— Suspend the flower bunches from nails, lattice or hooks in a dry, dark, warm place such as an attic or basement. Keep away from direct sunlight, which can fade the flowers, and choose a spot that offers good air circulation.
— Suspend larger flower heads, such as peonies, as single specimens for optimum drying. See how to dry hydrangeas for specific directions on preserving these large, showy flower heads.
— Check your flowers often; some flowers will dry in as little as three days while others will need three weeks. Touch the flowers ; if they are dry and rigid, and rustle when you move them, they are ready to be moved to a dry, cool location.
Flat Method of Drying Flowers:
Some florals don’t dry well by hanging and do better with a flat method of drying. You will need some floral wire and tape to add the stems back once your florals are dry. This type of drying is good for carnations, daisies, mums, etc.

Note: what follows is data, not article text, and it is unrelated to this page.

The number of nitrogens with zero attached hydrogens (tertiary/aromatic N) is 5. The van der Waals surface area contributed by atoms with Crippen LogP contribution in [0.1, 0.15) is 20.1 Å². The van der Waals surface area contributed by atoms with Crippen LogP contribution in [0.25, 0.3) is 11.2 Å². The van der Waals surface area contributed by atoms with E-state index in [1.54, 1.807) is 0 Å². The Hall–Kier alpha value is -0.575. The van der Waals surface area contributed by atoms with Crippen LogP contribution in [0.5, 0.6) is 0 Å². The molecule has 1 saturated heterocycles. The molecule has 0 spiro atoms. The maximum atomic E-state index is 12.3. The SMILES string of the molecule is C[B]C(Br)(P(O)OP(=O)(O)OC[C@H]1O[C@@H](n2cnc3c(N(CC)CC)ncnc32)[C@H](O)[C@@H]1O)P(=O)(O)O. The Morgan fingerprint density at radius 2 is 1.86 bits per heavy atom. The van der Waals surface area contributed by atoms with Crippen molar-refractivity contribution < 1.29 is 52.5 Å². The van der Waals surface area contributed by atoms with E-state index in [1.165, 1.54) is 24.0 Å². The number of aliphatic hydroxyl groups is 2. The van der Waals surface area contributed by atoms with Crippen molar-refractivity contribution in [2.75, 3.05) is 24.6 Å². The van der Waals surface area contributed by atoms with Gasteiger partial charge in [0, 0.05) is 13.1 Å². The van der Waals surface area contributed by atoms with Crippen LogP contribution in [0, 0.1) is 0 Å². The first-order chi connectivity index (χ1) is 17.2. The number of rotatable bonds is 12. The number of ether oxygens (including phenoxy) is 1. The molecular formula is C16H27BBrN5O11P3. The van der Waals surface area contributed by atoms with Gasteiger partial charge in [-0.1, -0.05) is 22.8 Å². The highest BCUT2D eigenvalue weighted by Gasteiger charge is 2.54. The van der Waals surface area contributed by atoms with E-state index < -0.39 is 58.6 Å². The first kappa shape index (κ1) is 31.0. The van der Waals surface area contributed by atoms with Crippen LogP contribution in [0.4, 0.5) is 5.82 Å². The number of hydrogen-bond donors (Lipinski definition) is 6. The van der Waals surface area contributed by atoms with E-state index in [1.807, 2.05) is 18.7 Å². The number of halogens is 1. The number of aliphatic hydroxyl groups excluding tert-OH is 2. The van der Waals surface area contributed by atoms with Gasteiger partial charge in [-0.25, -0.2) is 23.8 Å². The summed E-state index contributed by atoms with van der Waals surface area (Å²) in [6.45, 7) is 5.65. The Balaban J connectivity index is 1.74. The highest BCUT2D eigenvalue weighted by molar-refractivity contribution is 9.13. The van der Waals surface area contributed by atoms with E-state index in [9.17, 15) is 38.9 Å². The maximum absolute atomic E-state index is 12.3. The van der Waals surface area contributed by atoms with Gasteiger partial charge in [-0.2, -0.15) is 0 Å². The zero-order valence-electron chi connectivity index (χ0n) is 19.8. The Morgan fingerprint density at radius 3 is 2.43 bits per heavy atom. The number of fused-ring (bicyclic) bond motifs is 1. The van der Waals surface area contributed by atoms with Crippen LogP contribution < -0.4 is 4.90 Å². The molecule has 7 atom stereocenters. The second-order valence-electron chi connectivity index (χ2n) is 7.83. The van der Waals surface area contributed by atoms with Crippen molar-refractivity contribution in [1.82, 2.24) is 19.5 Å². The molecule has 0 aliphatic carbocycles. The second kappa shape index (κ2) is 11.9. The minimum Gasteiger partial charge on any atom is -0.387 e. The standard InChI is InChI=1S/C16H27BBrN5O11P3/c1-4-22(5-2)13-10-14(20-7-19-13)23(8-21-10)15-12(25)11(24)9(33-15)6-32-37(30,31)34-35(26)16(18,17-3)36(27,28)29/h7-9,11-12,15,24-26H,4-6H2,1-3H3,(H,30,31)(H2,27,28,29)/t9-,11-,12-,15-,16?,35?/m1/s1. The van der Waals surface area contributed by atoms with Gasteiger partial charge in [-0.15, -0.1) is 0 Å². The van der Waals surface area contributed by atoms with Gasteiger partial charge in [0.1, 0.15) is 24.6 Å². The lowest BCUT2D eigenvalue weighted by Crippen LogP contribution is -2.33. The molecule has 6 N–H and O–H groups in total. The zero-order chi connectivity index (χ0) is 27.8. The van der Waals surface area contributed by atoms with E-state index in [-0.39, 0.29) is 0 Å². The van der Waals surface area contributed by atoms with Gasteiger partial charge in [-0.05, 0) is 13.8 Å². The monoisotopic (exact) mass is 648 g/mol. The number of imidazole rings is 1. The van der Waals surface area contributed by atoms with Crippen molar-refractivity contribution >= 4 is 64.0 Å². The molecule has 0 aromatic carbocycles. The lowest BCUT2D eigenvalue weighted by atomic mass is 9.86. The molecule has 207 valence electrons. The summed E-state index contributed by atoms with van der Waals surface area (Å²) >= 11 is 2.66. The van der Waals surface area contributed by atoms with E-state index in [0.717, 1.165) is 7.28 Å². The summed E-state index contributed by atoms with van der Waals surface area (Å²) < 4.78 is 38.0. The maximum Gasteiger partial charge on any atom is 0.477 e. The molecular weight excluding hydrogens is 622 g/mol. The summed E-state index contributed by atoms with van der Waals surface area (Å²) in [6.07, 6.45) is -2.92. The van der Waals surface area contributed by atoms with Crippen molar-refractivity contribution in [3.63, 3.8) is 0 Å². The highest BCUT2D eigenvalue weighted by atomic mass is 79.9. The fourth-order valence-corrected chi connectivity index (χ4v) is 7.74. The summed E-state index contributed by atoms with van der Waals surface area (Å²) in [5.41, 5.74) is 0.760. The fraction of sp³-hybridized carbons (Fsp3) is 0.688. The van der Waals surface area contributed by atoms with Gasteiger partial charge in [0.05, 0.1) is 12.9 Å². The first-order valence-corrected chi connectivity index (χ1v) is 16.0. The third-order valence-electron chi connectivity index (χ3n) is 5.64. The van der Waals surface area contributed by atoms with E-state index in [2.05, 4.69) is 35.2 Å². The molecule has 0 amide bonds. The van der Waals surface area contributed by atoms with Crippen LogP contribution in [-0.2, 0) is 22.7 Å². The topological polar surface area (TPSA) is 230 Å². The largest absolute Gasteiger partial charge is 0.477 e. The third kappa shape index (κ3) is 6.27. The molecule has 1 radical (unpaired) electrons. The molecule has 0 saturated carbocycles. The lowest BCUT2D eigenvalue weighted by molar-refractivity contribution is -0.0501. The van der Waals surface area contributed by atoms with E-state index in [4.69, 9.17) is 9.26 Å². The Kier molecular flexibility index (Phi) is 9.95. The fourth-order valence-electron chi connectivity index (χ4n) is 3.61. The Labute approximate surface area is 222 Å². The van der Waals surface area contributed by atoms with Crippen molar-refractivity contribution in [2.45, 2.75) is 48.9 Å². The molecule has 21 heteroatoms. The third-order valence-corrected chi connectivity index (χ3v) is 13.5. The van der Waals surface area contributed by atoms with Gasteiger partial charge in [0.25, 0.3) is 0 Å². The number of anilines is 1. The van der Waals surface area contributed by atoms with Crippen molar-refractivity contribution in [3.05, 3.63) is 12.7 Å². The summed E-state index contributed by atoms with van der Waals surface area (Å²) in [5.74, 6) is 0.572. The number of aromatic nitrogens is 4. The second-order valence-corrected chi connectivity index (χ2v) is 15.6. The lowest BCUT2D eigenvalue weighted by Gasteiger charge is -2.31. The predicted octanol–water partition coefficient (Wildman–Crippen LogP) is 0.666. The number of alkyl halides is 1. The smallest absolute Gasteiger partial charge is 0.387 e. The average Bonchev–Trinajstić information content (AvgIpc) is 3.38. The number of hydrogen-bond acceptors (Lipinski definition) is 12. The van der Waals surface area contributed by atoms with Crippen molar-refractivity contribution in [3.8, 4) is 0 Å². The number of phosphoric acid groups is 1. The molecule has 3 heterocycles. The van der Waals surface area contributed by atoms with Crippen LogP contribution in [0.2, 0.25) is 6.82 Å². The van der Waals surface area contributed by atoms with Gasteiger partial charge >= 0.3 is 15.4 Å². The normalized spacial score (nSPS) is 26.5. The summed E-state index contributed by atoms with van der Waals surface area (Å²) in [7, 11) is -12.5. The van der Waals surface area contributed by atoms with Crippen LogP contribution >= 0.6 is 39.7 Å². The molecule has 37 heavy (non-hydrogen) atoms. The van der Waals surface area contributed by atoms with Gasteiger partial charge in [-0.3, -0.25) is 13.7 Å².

You will need to make a box with a little chicken wire to hold your florals. Any box will do and just add a piece of chicken wire or something similar to the top of the box.
The openings in the wire must be large enough to accommodate the stems of the flowers. To dry, cut the tops of your florals, leaving about 1-2 inches of the stem attached (this makes it easier to attach floral wire and tape once they are dry). Place your flowers on top of the wire allowing the stems to fall through the holes. Once they are completely dry attach a piece of floral wire with floral tape to extend the stems.
Some florals can be left in a container or vase to dry. Baby’s breath, statice, tall grasses, eucalyptus, etc can be dried by just leaving them in an empty vase until they dry completely.
Air Drying Flowers in Water
Yes, I know that it sounds like a contradiction in terms, but it can be done.
Many flowers will dry out very well if left to stand in a vase of water; you may already have experienced this in your own vases of mixed garden flowers. Granted, the process is slower, but this way you can enjoy the fresh flowers first, then observe the process as the flowers gradually lose moisture, change color, and dry out completely. This method is especially useful for a bouquet that has been purchased from a flower shop as flowers dried this way may keep the shape of the original arrangement with stems curving outward in an appealing fashion.